"One of the most recognizable album-cover images of the 1960s shows a young man, underdressed for the winter in a light suede jacket, leaning into a young woman. Rotolo was that young woman, and in this uneven, overlong, still fascinating memoir, she tells the story behind that photo and her love for Bob Dylan. Rotolo met Dylan in 1961; she was 17, he 20. While Dylan is the bedrock of her memoir—without him, would there be a book?—he isn’t the whole story. Rotolo discusses her own background (Italian heritage, Communist parents, inability to fit in growing up in Queens, the craziness and sexism of the era), but the dominant setting is the Greenwich Village folk scene. In informal, conversational style, Rotolo recalls those who made that scene, many of them famous but none more so than the complicated Dylan. Given his formidable presence, Rotolo’s adamant refusal to be more than “a string on his guitar” in the book is admirable. The moments when she comes most alive in its pages are the most compelling."
—June Sawyers, Booklist
“Suze Rotolo and I must have crossed each others' paths countless times on those downtown New York streets during the post-Beat years when the area was a Mecca for the young and the quirky and the gifted. This was a magic era. Now the last of its funky monuments are being leveled by condo-ization, but its spirit persists strongly in Suze Rotolo. What a wonderful kid she must have been—brave, openhearted, keenly observant and preternaturally wise, able to rise to the challenge of loving a genius like Bob Dylan and knowing when to let go. I'm glad I finally got to meet her in these pages.”
—Joyce Johnson, author of Minor Characters
“Suze Rotolo digs hard and deep. Then she strolls, frets, and paints a gorgeous picture of a singular place and a time that was simpler but all tangled up. Best of all, she’s a natural writer who puts the beguiling voice, skeptical brow, shining eyes, and conductor’s hands I know right before you on the printed page. What’s her secret?” —Sean Wilentz
"A welcome, page-turning perspective conspicuously absent from the plethora of books on Dylan and the folk era of the 1960s: that of a woman witnessing it all from its cultural and political epicenter." —Todd Haynes, screenwriter and director of I’m Not There
“There have been a lot of books written about Greenwich Village in the sixties,and I've probably read all of them. What makes Suze's story so special is that she grew up in this neighborhood and she still lives here. She knows these crooked streets intimately, and they know her.” —Steve Earle
'I met Bob Dylan in 1961 when I was seventeen years old and he was twenty,' begins Suze Rotolo's wonderfully romantic story of their sweet but sometimes wrenching love affair and its eventual collapse under the pressure of Dylan's growing fame. It is Rotolo who is pictured with Dylan on the famous and iconic sleeve of his album "The Freewheelin Bob Dylan". She has never written about her time with him, and this memoir is therefore very eagerly anticipated.Set during the time when Dylan was writing the soundtrack to the cultural revolution of the 1960s, this is a unique and remarkable narrative of a place and time when art, culture and politics all seemed to be conspiring to make America freer, better and more equitable. With a supporting cast that includes Fidel Castro, Che Guevara, Phil Ochs, Joan Baez and Andy Warhol, this is the book not only Dylan fans but also anyone fascinated by the sixties will have been waiting for.This is an eagerly awaited memoir by the woman closest to Bob Dylan in the sixties. Every Dylan fan will be intrigued to read this book. Suze Rotolo has never written before about her time in the sixties - indeed, has been famously elusive to Dylan biographers.The news event of this book's publication already trailed at length by national newspapers. -- Dieser Text bezieht sich auf eine vergriffene oder nicht verfügbare Ausgabe dieses Titels. Alle Produktbeschreibungen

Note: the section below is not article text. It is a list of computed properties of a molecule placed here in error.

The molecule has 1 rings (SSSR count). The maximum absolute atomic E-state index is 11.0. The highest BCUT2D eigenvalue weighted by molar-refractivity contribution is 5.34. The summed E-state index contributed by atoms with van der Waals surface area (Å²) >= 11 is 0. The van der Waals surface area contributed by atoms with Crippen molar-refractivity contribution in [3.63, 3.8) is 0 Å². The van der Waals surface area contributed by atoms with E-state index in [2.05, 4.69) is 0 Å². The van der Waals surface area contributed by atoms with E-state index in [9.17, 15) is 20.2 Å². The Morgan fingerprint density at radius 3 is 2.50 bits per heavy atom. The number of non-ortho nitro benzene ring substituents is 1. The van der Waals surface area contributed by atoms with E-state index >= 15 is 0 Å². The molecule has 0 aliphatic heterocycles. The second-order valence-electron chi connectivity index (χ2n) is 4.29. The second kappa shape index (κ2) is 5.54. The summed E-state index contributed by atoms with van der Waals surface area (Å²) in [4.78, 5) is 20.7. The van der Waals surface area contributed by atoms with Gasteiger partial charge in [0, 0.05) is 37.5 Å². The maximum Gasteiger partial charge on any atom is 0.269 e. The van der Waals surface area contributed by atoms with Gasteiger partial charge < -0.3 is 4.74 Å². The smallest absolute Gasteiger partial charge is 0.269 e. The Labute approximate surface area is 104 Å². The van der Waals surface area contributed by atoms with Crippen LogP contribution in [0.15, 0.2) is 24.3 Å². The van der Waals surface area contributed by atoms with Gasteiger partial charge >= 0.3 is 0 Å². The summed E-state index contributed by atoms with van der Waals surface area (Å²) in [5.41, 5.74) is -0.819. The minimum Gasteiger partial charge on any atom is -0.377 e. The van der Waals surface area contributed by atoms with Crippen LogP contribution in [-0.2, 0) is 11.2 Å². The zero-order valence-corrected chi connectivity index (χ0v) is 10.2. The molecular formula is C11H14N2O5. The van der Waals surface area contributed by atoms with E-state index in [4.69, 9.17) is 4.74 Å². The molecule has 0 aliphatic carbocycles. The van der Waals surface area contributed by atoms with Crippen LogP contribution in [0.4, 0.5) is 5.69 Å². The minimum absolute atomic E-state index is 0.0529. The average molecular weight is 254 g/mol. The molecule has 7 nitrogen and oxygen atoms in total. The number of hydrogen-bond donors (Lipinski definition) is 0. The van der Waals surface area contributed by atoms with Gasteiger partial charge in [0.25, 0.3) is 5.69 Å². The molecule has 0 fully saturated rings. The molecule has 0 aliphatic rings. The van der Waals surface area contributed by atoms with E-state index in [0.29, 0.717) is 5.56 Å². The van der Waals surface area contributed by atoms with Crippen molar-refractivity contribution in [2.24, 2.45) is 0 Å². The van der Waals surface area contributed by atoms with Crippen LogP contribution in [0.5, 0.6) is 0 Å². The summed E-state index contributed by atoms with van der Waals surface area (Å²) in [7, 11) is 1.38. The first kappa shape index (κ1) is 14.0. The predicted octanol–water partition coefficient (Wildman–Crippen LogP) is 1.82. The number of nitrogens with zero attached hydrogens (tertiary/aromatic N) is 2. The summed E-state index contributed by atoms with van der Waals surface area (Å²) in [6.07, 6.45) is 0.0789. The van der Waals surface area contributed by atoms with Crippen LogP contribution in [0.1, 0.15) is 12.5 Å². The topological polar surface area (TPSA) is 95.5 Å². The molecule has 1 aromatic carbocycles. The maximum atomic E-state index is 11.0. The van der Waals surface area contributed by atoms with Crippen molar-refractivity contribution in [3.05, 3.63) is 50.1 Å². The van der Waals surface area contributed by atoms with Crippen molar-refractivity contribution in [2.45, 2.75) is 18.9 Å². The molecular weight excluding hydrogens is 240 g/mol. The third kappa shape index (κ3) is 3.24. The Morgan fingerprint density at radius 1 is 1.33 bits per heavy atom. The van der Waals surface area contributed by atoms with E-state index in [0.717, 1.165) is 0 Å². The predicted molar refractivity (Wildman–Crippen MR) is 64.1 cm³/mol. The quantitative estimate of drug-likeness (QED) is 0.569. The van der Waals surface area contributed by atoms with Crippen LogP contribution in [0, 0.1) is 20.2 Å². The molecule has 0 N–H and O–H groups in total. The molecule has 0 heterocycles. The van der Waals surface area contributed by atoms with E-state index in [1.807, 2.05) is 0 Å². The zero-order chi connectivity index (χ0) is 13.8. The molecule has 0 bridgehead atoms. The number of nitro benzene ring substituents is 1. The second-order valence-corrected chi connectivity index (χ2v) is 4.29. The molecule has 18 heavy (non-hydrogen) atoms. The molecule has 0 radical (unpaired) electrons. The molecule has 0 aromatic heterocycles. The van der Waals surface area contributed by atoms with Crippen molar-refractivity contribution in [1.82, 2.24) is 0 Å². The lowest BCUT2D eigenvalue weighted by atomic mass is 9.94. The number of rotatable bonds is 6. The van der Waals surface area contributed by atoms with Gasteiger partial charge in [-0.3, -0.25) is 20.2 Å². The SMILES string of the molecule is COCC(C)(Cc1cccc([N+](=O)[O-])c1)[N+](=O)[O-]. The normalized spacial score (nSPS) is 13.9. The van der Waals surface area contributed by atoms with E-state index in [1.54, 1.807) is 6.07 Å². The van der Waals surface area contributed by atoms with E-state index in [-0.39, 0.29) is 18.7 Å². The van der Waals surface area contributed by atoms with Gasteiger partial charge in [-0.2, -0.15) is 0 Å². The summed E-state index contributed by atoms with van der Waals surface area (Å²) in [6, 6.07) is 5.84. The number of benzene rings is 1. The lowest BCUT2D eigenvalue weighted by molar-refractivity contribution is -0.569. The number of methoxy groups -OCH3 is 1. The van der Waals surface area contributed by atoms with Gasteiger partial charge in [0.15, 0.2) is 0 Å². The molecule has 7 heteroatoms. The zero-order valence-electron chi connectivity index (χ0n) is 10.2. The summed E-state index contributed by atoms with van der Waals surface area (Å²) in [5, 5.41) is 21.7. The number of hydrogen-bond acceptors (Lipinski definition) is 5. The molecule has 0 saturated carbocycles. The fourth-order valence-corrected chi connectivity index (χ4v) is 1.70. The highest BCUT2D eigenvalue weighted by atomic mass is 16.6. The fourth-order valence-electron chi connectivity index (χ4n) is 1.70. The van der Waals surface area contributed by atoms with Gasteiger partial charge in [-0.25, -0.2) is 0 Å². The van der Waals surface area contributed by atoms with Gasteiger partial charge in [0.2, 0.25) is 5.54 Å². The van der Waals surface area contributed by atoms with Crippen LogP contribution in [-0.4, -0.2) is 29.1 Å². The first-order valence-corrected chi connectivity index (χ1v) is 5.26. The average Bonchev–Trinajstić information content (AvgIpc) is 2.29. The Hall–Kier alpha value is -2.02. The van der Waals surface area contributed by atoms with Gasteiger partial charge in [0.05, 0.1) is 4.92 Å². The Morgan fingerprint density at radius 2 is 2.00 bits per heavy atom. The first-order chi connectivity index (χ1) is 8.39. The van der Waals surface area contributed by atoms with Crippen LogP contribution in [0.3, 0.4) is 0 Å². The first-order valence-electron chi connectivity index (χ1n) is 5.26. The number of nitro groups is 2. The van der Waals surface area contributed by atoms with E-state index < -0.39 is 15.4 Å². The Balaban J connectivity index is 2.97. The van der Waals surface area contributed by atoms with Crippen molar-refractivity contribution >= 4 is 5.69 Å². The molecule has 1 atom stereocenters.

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I also want to recommend this book to today's generation, those under the age of 25 or so. There is a new spirit of idealism and creativity and I think you would find it profitable to read an account of an earlier era that also was pregnant with that kind of promise that had yet to come to fruition. As Suze Rotolo makes clear, it was a time when the exploding creativity and freedom of the sixties was still living within the husk of an older and much darker world. The old ways affected everyone, even the most bohemian denizens of Greenwich Village. There is great wisdom here about the conflicts and struggles that come when a young woman instinctively knows that conventional ways are limiting and stunting her as a person but there is no vocabulary and not yet the support of the nascent women's movement to help her.
If you have any interest at all in Bob Dylan, in Greenwich Village in the sixties, in the folkmusic revival of that period, in the struggles of politically and socially conscious young women in the immediate pre-feminist period or if you just want to enjoy yourself or learn some lessons for the present from experiences of the past you owe it to yourself to read this terrific book.
But what I was not prepared for was how intrigued I was by Ms. Rotolo's own story. And even more by her reflections on the events of those years. Through these pages she has transformed herself from "the girl on the cover" to an individual of profound insight and feeling. From her memories of growing up in a communist household during the McCarthy era to her days as a "slum goddess" she has her own fascinating story to tell.
Ms. Rotolo ends her book by noting that the Greenwich Village of which she writes is no longer physically there. But she goes on to remind us that the real Village is a state of mind where "A compelling and necessary idea will always find a place to plant itself. The creative spirit finds a way."
That creative spirit reveals itself in this book. If you are nostalgic for the past or hopeful for the future I urge you to read this book.